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Fireweed Thrives In Disturbed Soil

The native perennial fireweed produces spikes of magenta flowers July through September.


Photo: Renatucka (fotocommunity)


Fireweed thrives in burned landscapes. It is native to both North America and Europe, and it is appropriately named. During World War II when bombs destroyed parts of London, fireweed sprang up on blackened sites in the heart of the city. Often when the soil is disturbed on construction sites they sprout fireweed also.

On this continent, it grows wild from Canada south to North Carolina and west to California. It is a perennial plant that grows 2-6 feet tall. The seeds are in capsules and have silk so that when they are released they can be blown long distances on the wind.

Fireweed produces spikes of magenta flowers July through September. The leaves are long and alternate on the stem so the plant has the appearance of a small willow.

Native Americans used this plant medicinally as an anti-spasmodic and made soup from the young stems. In Canada the stems were cooked like asparagus, and the flower stalks and leaves are used in salads. However, no medicinal claim has ever been proved to be effective.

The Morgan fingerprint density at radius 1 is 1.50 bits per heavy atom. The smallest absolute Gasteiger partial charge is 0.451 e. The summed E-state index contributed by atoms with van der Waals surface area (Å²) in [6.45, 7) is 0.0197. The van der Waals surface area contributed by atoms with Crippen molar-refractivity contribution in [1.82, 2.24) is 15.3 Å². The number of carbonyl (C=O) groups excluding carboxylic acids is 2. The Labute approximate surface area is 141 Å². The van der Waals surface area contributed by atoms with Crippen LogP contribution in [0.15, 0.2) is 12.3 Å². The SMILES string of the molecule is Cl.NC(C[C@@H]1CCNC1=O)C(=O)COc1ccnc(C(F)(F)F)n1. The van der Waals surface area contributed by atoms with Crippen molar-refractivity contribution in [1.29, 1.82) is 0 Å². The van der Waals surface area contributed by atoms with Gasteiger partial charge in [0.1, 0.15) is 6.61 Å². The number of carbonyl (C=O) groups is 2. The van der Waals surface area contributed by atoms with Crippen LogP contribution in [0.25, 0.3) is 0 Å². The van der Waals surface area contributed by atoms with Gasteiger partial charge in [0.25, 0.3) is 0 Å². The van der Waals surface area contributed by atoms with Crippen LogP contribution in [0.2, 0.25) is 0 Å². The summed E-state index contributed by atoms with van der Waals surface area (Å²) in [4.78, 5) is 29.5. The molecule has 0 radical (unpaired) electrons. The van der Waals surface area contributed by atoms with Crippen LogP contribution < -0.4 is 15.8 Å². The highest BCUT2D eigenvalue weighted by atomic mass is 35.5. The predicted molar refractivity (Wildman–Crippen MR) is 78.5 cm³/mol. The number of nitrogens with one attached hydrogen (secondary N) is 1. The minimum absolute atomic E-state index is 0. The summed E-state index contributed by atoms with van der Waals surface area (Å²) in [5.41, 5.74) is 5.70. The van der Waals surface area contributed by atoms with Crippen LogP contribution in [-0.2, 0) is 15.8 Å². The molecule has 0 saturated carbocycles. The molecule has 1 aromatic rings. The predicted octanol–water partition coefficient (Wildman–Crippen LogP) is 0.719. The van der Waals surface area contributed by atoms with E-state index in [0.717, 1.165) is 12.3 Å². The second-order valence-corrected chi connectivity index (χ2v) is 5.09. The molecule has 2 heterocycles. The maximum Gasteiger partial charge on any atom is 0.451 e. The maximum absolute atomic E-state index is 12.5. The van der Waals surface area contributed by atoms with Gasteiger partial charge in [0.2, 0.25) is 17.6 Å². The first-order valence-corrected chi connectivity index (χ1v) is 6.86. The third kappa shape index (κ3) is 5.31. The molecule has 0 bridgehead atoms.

Fireweed is a member of the evening primrose family, and the botanical name is epilobium augustifolium. Common names include blooming Sally, purple firetop, and willow herb.

Moya Andrews

, originally from Queensland, Australia, served as Vice Chancellor for Academic Affairs and Dean of the Faculties at Indiana University until 2004. In the same year, Moya began hosting Focus on Flowers for WFIU. In addition, Moya does interviews for Profiles, is a member of the Bloomington Hospital Board, and authored Perennials Short and Tall from Indiana University Press.

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